Mirror Mirror

Release date: March 15, 2012
Director: Tarsem Singh
Story by: The Brothers Grimm (Jacob & Wilhelm Grimm)
Screenplay by: Jason Keller, Marc Klein, Melisa Wallack
Cast: Julia Roberts, Lily Collins, Arnie Hammer, Nathan Lane, Jordan Prentice, Mark Povinelli, Joe Gnoffo, Danny Woodbum, Sebastian Saraceno, Martin Klebba, Ronald Lee Clark, Sean Bean

We all know the story… Evil Queen, who’s really kind of a witch, wants to be the most beautiful of all the kingdom, so she asks, “Mirror mirror on the wall who’s the fairest of them all?” And she is, until Snow White becomes the fairest… so she decides to kill her.

There’s dwarves involved, and a Prince Charming.

Add to that Tarsem Singh’s visuals, zany dialogue and situations, and you got something fresh. When Julia Roberts as the sickly sweet Evil Queen — remember how sweetly sick Umbridge was described in Order of the Phoenix? — tells us this is not Snow White’s story. All of our focus immediately shifts from Lily Collins to Julia Roberts because, certainly, she’s hilarious in here. Loud in colors, histrionic, and quite campy. Her Evil Queen shines the most when she’s interacting with her not-minions, especially Nathan Lane, who plays her aid, Brighton.

There was a grasshopper joke in there somewhere, but I’m not sure since I saw it in a Latino dub. Now, I’m usually really bothered with dubbed films, but in here, the comical side of things shone through that dubbing. It was either really great voice-acting, or the humor translated really well. Having said that, I can’t wait to watch Mirror Mirror in its original English audio.

Now, I’m not saying that Lily Collins is a weak lead. I actually think she did fairly fine in her scenes with the dwarves, which were equally as entertaining — and generally more like Girl Power than just lamenting on how her people were starving. In the meantime, people who watch a lot of television would be familiar with Mark Povinelli (Half Pint), Danny Woodburn (Grimm), and Martin Klebba (Butcher) — and really, Peter Dinklage was missing, but he’s kicking all sorts of butt in Game of Thrones.

My only complaint with Mirror Mirror is the pacing. Singh had a really dynamic idea going on, and he worked great with his cast and crew to keep the humor (and some action) going, but it seemed like he didn’t know when to cut the scene to leave you laughing. One scene immediately comes to mind: the slapping of Prince Charming. Everyone went at it, leaving poor Armie Hammer acting like a puppy for more than we wanted to care for.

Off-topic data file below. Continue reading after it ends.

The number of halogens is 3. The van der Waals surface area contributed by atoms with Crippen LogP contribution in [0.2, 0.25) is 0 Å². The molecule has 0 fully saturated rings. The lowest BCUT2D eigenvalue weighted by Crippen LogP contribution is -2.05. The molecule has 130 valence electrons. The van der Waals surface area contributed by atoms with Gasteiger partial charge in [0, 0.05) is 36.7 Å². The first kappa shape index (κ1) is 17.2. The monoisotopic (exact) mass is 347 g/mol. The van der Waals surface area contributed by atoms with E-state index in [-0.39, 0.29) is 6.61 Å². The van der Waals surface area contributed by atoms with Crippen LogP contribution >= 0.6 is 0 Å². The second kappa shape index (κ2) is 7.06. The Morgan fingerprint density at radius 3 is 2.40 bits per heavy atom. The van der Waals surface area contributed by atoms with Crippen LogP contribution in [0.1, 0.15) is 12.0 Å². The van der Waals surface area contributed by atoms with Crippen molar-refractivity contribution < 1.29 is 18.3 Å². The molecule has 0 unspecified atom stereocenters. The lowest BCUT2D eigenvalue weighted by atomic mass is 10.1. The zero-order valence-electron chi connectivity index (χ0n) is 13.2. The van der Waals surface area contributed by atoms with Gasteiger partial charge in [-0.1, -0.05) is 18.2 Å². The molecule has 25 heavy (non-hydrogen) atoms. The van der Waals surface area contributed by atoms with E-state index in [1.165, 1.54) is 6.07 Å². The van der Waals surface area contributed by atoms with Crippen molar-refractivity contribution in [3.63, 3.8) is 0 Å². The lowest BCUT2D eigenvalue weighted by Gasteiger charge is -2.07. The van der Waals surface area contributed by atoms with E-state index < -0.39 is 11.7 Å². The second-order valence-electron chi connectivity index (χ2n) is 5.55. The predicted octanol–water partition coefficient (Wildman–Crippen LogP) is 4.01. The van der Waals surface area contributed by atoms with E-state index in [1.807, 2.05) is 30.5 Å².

Some interesting things to point out, while we’re building new female archetypes on our fairy tales, the princes are having it rough. Think about Prince Edward in Enchanted.

Also… Sean Bean broke away from the dead guy typecast! LOL

Rating: ★★★¼☆ 


YAM Magazine editor, photographer, blogger, translator and part-time web designer. Film junkie, music junkie… and lately series (a.k.a. TV) junkie.

14 Responses

  1. Rodrigo says:

    “Also… Sean Bean broke away from the dead guy typecast! LOL”

    I saw Flightplan (the film with Jodie Foster on a plane looking for her daughter) and he didn’t die there, which surprised me.

    I thought Mirror Mirror was good and better than what the trailers seem to show (it made it seem like it would suck ass). Roberts was stellar here and the dwarfs were great too (gotta respect Singh for using real-life dwarfs unlike Huntsman). But I agree with the pacing being a problem, especially during the second half.

    • amy says:

      @Rodrigo, OH YEAH! Flightplan!! xD

      I think it matched my expectations of the film… visually a little less, but the pacing of the film is what I have learned to expect with Singh’s filmography. xD

  2. You know, you may have convinced me to have a look at this one. Part of me wanted it to be fun. I remember when the first trailer came out and everyone said horrible things about it and I kept thinking “Yeah, I don’t know, this might be entertaining.”

    We’ll see…

    • amy says:

      @Craig Kennedy, I remember 99% of the bloggers were like “this looks horrible compared to Huntsman, which looks so cool!” I thought they were missing the point of the movie…

      I think it’s demise… as a children’s movie… is that it’s got pretty adult humor. I think that’s why everyone praised all of the sequences with the dwarfs, because they were the more generally entertaining – I remember the kids in the theater laughing at their scenes the most…

      • @amy, Honestly, I know I’m technically a part of it but I think for the most part the collective internet has its head up its ass. Anytime something comes along that doesn’t quite fit into an easily describable box, it gets dumped on (coughcoughJohnCartercough)

        Is it any wonder Hollywood keeps making sequels and prequels and remakes and comic book movies?

        • amy says:

          @Craig Kennedy, hahaha! I actually didn’t like John Carter much (though I had different issues that had little to do with the genres). I was going to write a review on that after this one xD

          I actually like it a lot when things don’t fit in boxes. The more “genre” tags I add to a review, I think I tend to find more interesting.

        • amy says:

          @Craig Kennedy, just re-watched this in English. I think the dubbing is funnier, but I think I liked the ending better this time around. LOL

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